Frank Bowling (b.1934)
Oil on canvas
H 236.4 x W 129.5 cm
In 1939, Frank Auerbach travelled from Germany to Britain on the Kindertranport. He was seven years old. Many of his works are painted around Camden, in London, where he lives. This reminds me of the importance in our daily lives of local places, and emphasises the consequence of rupture. There were many paintings I might have chosen, but I have settled on 'St Pancras Steps, Station', painted in 1978, now at Touchstones Rochdale.
St Pancras Steps, Station
I would often come to this station, and sometimes take these steps, to visit my father, who worked as a dentist at a surgery on the Caledonian Road. We would spend time at the deli next door, run by a lovely man from Italy. I think I may have had my first espresso there, and tasted parmesan cheese. London's wonder includes its embrace of others, and their foods.
Frank Helmuth Auerbach (b.1931)
Oil on canvas
H 168.2 x W 137.5 cm
Rochdale Arts & Heritage Service
I happen to live in Camden, in a house bought many years ago from the family of Milein Cosman. She was born in Germany, and arrived in Britain in 1939, aged eighteen, where she enrolled in the Slade School of Art. She became well known through her drawings of musicians and composers, many of which can be seen in the basement restaurant of the Wigmore Hall. She was married to Hans Keller, the musicologist, who came from Austria after being tortured by the Gestapo. The room he worked in at home is the one I now occupy.
Hans Keller (1919–1985)
Milein painted this portrait of Hans in 1985 the year he died, and is now at the Fitzwilliam Museum in Cambridge. Milein lived for three decades, so we came to know her, and love her. A diminutive figure, she would bob up and down as we talked. Her zest for life was, and is, infectious.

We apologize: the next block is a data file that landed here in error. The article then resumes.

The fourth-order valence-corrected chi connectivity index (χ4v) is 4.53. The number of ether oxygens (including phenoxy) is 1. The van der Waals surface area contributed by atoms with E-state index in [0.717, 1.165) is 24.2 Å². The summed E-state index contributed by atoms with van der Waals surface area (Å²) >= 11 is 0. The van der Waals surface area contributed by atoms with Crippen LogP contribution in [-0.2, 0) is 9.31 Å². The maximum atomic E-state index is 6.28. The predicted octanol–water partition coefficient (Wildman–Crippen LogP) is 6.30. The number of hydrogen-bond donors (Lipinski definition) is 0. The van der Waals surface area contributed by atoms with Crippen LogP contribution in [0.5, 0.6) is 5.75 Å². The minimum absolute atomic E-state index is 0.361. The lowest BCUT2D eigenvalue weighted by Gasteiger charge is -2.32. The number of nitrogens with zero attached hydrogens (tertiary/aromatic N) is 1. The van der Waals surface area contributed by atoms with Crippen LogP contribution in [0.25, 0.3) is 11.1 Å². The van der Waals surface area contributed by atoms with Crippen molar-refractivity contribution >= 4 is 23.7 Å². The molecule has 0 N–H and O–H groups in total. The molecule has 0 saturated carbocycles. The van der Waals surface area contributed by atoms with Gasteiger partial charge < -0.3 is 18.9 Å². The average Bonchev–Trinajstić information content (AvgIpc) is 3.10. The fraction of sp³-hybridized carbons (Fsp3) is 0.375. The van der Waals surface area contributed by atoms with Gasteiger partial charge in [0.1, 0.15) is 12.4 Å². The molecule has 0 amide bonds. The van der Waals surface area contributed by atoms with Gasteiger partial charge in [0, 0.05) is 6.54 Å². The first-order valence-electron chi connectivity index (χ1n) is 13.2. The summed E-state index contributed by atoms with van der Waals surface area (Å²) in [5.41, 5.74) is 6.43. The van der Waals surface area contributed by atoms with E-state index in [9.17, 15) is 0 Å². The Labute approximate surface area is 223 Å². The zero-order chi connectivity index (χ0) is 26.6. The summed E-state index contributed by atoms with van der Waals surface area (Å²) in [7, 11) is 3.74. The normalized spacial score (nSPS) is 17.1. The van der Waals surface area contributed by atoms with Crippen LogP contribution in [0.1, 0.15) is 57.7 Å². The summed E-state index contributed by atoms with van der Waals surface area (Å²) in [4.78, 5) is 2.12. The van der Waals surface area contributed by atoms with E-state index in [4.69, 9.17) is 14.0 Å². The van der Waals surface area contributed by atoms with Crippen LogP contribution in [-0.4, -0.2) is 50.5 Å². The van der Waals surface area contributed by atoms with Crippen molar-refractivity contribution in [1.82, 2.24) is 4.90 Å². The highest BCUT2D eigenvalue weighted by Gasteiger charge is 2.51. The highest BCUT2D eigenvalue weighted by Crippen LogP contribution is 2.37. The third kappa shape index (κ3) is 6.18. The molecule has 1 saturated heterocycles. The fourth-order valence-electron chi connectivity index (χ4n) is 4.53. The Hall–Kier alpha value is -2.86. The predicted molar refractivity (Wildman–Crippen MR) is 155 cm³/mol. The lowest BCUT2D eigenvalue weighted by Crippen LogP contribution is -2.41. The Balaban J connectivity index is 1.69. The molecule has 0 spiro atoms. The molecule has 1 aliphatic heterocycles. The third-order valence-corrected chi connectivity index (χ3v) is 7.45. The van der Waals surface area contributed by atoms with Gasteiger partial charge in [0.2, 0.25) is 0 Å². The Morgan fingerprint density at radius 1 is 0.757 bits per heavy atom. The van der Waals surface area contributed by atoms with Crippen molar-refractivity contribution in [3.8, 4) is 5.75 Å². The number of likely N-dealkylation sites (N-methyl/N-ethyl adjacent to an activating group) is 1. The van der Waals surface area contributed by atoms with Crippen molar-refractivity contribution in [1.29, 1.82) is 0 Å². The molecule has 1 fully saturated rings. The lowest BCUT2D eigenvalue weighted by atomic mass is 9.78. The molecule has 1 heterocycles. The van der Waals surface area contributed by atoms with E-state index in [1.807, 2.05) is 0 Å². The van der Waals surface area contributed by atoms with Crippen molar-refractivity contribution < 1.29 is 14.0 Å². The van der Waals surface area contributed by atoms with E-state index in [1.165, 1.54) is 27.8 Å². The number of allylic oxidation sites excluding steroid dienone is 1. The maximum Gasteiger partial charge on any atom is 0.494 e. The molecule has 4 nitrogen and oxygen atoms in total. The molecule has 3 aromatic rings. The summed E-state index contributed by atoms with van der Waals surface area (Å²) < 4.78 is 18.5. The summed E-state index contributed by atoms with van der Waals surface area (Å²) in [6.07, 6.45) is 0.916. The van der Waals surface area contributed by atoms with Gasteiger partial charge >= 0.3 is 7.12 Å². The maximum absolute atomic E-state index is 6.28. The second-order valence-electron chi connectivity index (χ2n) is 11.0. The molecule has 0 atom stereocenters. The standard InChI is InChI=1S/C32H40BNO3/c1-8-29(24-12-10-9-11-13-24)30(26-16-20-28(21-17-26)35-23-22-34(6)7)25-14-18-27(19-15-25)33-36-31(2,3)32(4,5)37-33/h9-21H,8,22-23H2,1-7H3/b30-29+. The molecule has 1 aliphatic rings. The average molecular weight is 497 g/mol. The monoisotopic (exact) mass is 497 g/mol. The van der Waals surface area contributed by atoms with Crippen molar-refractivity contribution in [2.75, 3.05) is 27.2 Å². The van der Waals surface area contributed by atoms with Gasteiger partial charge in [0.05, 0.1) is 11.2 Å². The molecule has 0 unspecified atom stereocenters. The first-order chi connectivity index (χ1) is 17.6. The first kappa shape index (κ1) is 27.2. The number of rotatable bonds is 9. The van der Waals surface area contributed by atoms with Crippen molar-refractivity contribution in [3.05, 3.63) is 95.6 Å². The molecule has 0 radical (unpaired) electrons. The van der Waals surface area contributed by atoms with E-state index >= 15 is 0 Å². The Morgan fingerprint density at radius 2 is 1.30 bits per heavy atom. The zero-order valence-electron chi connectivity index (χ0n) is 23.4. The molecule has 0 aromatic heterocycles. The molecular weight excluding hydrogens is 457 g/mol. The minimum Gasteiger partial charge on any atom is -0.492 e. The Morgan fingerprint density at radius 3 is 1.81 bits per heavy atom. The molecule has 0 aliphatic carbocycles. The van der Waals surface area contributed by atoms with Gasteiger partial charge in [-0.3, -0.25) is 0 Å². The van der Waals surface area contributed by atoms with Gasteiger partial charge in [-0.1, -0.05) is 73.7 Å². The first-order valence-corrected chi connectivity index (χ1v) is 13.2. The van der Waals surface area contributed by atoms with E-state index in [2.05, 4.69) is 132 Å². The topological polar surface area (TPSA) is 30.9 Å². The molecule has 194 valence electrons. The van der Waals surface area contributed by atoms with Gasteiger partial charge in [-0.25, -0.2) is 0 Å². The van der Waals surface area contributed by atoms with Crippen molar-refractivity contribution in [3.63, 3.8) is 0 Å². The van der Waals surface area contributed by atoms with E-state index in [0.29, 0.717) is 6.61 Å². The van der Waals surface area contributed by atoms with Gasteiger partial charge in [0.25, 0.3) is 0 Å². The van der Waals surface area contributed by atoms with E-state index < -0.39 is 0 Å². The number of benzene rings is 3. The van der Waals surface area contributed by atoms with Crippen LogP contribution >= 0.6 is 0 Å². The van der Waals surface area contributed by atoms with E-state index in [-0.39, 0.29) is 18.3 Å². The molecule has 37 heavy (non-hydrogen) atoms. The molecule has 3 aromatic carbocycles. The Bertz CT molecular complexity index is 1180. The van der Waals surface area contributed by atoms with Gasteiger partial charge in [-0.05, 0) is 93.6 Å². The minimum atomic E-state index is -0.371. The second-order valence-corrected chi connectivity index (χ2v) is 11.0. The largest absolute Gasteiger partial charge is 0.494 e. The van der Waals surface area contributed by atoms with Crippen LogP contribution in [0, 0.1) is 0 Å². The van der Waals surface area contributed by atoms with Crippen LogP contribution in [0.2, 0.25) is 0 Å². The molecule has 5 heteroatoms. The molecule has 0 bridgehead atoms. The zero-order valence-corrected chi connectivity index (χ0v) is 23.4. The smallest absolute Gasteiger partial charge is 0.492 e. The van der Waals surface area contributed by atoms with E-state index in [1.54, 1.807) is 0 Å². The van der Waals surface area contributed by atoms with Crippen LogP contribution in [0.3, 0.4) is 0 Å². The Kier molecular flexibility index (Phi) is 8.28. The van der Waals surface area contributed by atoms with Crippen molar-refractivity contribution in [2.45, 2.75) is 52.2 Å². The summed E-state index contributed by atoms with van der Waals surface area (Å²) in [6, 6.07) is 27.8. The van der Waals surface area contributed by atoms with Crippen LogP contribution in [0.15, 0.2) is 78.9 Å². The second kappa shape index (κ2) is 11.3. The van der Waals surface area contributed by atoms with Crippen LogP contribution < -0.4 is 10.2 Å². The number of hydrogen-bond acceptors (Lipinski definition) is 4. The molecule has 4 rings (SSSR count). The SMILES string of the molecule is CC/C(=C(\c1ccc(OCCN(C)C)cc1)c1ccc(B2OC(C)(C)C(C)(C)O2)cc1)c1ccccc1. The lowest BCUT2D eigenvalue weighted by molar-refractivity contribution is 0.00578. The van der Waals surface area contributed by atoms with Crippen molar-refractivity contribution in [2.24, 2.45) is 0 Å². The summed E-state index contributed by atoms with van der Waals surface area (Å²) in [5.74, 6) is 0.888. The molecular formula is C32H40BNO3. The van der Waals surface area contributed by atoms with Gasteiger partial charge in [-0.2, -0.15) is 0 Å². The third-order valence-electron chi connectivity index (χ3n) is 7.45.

Milein Cosman (1921–2017)
Oil on brown paper on board
H 61 x W 48.5 cm
The Fitzwilliam Museum
In writing the book about Lauterpacht and 'crimes against humanity', I was assisted by his son Eli, who taught me international law. On one occasion, in his office at home, he showed me a portrait of his wife, commissioned from Maggi Hambling. Several years later, Stephen Fry interviewed me about the book, at the Hay Festival. In the course of the conversation, I learned, unexpectedly, about his central European and migratory ancestors. It was an immensely moving moment. Recently, he has made the audio version of my new book, The Ratline.
It seems like a happy coincidence, or something else, that Maggi Hambling should have drawn him in 1993. Painted in 1993, and now at the National Portrait Gallery, this was the year that the idea of international criminal justice flickered back into life, after five decades of quiescence following the Nuremberg trial, with the creation of the international criminal tribunal for the former Yugoslavia.
Maggi Hambling (b.1945)
Charcoal on paper
H 153 x W 101.6 cm
National Portrait Gallery, London